Monitoring Mercury Control in Coal Fired Power Plants using ORP

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Current trend for increasing mercury awareness throughout the public sector has caused the government to take action. Recently, the Environmental Protection Agency (EPA) has focused their efforts on controlling mercury levels produced in various coal fired power plants. Based on information from several case studies, the EPA developed the Mercury and Air Toxics Standards to cut back mercury emissions. The most popular technology utilized by coal plants to meet the new standards is a scrubber which cleans the off gas from the combustion process. ORP sensors can further monitor the effluent from these scrubbers to ensure optimal mercury emission levels are achieved. By closely monitoring the mercury concentrations in the effluent, plant managers will be able to easily confirm their plants are meeting the EPA's standards.


Coal fired power plants produce 50% of the 5500 tons of mercury released into the environment each year. Mercury exists in three forms throughout the world: metallic element, inorganic salts, and organic compounds (methyl mercury, ethyl mercury, and phenyl mercury). Since elemental mercury has a low boiling point it can travel long distances and deposit into the soil and water. The elemental mercury is then transformed by microorganisms into methyl mercury. Methyl mercury then biomagnifies as it moves up the aquatic food chain. Human exposure is primarily connected to the consumption of contaminated fish.

In order to better understand the effects of consuming fish that have consumed methyl mercury, three epidemiological studies were completed. The studies examined children exposed to methyl mercury in utero at concentrations similar to the current U.S. exposure levels. The first study observed that children born to women with maternal hair mercury concentrations greater than 6μg/g exhibited a 3 point decrease in their IQ score. The other two studies' verified these results. The studies also found that delayed brainstem auditory responses occurred at levels of 3.2μg/L of mercury in cord blood. Recent data illustrates that cord blood mercury concentrations have increased 70% since the 2003 studies. In the Faroes case study from 2004, the researchers found fetal blood mercury levels were 30% higher than their mother's blood concentrations. Even though there is no evidence validating a threshold blood mercury concentration that has no adverse effect on the brain's cognition, the EPA set a benchmark dose level (BMDL) of 58μg/L. This level corresponds to the lower limit of the 95% confidence interval. It is important to mention that the studies observed developmental effects at levels of 1 ppm mercury in hair, or 5.8μg/L of mercury in cord blood. The National Health and Nutrition Examination Survey recently discovered that 15.7% of American women have total blood mercury concentrations greater than 5.8μg/L. Based on this data, between 316,588 and 637,233 babies are born with cord blood mercury levels greater than 5.8μg/L. This number continues to increase every year.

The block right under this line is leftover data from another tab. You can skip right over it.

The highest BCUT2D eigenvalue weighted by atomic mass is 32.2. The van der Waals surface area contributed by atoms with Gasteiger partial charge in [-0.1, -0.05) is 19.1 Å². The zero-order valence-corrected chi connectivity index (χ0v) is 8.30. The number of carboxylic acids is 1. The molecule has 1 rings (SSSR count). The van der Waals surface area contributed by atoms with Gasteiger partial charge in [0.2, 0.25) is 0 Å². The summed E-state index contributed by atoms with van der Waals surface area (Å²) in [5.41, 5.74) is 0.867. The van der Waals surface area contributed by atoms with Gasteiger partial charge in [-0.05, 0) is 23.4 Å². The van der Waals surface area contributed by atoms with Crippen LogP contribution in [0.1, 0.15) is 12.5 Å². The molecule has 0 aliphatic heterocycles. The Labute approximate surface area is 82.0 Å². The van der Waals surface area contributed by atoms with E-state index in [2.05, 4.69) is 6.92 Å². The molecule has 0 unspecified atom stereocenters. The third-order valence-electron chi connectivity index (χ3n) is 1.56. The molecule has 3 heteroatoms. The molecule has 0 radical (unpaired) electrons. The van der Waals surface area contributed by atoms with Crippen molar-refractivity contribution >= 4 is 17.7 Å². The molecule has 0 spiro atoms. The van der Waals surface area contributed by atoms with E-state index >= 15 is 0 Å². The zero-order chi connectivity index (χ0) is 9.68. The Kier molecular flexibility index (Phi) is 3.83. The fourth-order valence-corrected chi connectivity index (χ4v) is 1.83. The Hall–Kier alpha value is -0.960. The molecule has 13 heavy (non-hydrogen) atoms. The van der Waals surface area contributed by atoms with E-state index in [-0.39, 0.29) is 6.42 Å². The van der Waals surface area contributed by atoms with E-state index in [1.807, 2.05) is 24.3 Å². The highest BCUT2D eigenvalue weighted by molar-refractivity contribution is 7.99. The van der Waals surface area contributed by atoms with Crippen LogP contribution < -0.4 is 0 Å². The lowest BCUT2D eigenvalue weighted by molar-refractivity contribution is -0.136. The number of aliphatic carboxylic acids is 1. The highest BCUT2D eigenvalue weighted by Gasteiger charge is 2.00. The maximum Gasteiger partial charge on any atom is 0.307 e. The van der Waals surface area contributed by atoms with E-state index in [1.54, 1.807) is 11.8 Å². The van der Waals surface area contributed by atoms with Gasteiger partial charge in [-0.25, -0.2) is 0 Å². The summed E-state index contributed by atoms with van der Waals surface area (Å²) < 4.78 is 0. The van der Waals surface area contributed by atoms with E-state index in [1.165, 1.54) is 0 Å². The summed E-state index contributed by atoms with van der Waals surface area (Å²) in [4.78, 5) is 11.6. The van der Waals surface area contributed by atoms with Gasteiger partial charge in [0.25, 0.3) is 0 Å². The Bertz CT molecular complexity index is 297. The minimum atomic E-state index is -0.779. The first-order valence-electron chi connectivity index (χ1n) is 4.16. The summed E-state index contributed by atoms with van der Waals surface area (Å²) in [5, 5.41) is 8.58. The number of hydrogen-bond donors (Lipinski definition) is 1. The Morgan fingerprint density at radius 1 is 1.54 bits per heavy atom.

The Faroes study examined the effects on a person's IQ when mercury concentrations are doubled. The lowest concentration tested was 4.84μg/L, and then doubled from there. The test results showed that doubling of concentrations produced a range of IQ points that averaged a 2.4 point decrease. The test then calculated the costs associated with the cognitive effects of mercury exposure. It determined that every IQ point lost among men resulted in a 1.931% decrease in lifetime earnings. In women there was a decrease of 3.225% total lifetime earnings for every IQ point lost. With the increases in blood mercury level, future generations will continue to be affected.

On December 16, 2011, the Environmental Protection Agency (EPA) put into law a national Clean Air Act emission requirement for coal and oil burning power plants referred to as the Mercury and Air Toxic Standards (MATS). It will affect Electrical Generating Units (EGUs) larger than 25 megawatts and EGUs that produce electricity for sale and distribution to the national grid. This regulation will reduce air pollution from coal and oil burning EGUs by implementing the numerical emission limits of the following compounds:

• Mercury(Hg)

  • Particulate matter(PM)
  • Hydrochloric acid(HCl)
  • Hydrofluoric acid (HF) for oil burning EGUs only 
Past numerical limits for dioxin and furan in new and existing coal and oil burning EGUs are being replaced by work practices requiring annual performance tests and tune-ups. Oil burning EGUs can show compliance for HCl and HF by limiting the moisture content of the oil used. To ensure compliant performance, the EPA requires semi-annual reports and initial notifications of compliance for each unit no later than 120 days after the facility has become subject to MATS. The regulation also requires detailed records to be kept for: each instance that an EGU did not meet an emission limit or work practice standard, daily hours of operation for each EGU, results of all performance tests, and notifications of planned performance testing. If continuous emissions monitoring systems (CEMS) are being used to measure compliance quarterly, monitoring summaries should be submitted. The following options for Coal-burning EGUs mercury emission limit compliance monitoring is broken down in Figure 1. Implementation deadlines are dependent on which state the plant is located in. Table 1 provides the limits for the coal-burning power plant emissions.